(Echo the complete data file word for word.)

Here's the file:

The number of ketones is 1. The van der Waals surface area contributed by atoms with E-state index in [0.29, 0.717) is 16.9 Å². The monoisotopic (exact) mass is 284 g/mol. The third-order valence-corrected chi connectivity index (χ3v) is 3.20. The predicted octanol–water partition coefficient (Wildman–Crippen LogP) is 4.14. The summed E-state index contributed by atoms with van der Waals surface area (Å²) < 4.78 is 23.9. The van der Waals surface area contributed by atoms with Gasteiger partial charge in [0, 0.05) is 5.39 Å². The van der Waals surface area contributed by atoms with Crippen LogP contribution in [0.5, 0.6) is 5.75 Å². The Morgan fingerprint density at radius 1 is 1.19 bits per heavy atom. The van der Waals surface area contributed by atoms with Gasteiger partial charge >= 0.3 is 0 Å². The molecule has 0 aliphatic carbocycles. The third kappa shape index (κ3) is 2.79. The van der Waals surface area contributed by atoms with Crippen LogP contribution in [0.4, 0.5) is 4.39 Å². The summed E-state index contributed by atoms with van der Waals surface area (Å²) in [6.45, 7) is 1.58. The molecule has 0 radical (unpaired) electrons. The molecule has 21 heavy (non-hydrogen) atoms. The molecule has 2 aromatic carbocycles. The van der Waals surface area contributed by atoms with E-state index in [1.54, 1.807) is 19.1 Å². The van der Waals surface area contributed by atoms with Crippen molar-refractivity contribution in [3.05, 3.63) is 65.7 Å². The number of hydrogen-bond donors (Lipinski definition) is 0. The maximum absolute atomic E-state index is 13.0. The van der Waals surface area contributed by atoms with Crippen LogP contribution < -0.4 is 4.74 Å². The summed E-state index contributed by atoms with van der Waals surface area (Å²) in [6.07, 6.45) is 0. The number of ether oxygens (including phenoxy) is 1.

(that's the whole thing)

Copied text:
The number of ketones is 1. The van der Waals surface area contributed by atoms with E-state index in [0.29, 0.717) is 16.9 Å². The monoisotopic (exact) mass is 284 g/mol. The third-order valence-corrected chi connectivity index (χ3v) is 3.20. The predicted octanol–water partition coefficient (Wildman–Crippen LogP) is 4.14. The summed E-state index contributed by atoms with van der Waals surface area (Å²) < 4.78 is 23.9. The van der Waals surface area contributed by atoms with Gasteiger partial charge in [0, 0.05) is 5.39 Å². The van der Waals surface area contributed by atoms with Crippen LogP contribution in [0.5, 0.6) is 5.75 Å². The Morgan fingerprint density at radius 1 is 1.19 bits per heavy atom. The van der Waals surface area contributed by atoms with Gasteiger partial charge >= 0.3 is 0 Å². The molecule has 0 aliphatic carbocycles. The third kappa shape index (κ3) is 2.79. The van der Waals surface area contributed by atoms with Crippen LogP contribution in [0.4, 0.5) is 4.39 Å². The summed E-state index contributed by atoms with van der Waals surface area (Å²) in [6.45, 7) is 1.58. The molecule has 0 radical (unpaired) electrons. The molecule has 21 heavy (non-hydrogen) atoms. The molecule has 2 aromatic carbocycles. The van der Waals surface area contributed by atoms with E-state index in [1.54, 1.807) is 19.1 Å². The van der Waals surface area contributed by atoms with Crippen molar-refractivity contribution in [3.05, 3.63) is 65.7 Å². The number of hydrogen-bond donors (Lipinski definition) is 0. The maximum absolute atomic E-state index is 13.0. The van der Waals surface area contributed by atoms with Crippen LogP contribution < -0.4 is 4.74 Å². The summed E-state index contributed by atoms with van der Waals surface area (Å²) in [6.07, 6.45) is 0. The number of ether oxygens (including phenoxy) is 1.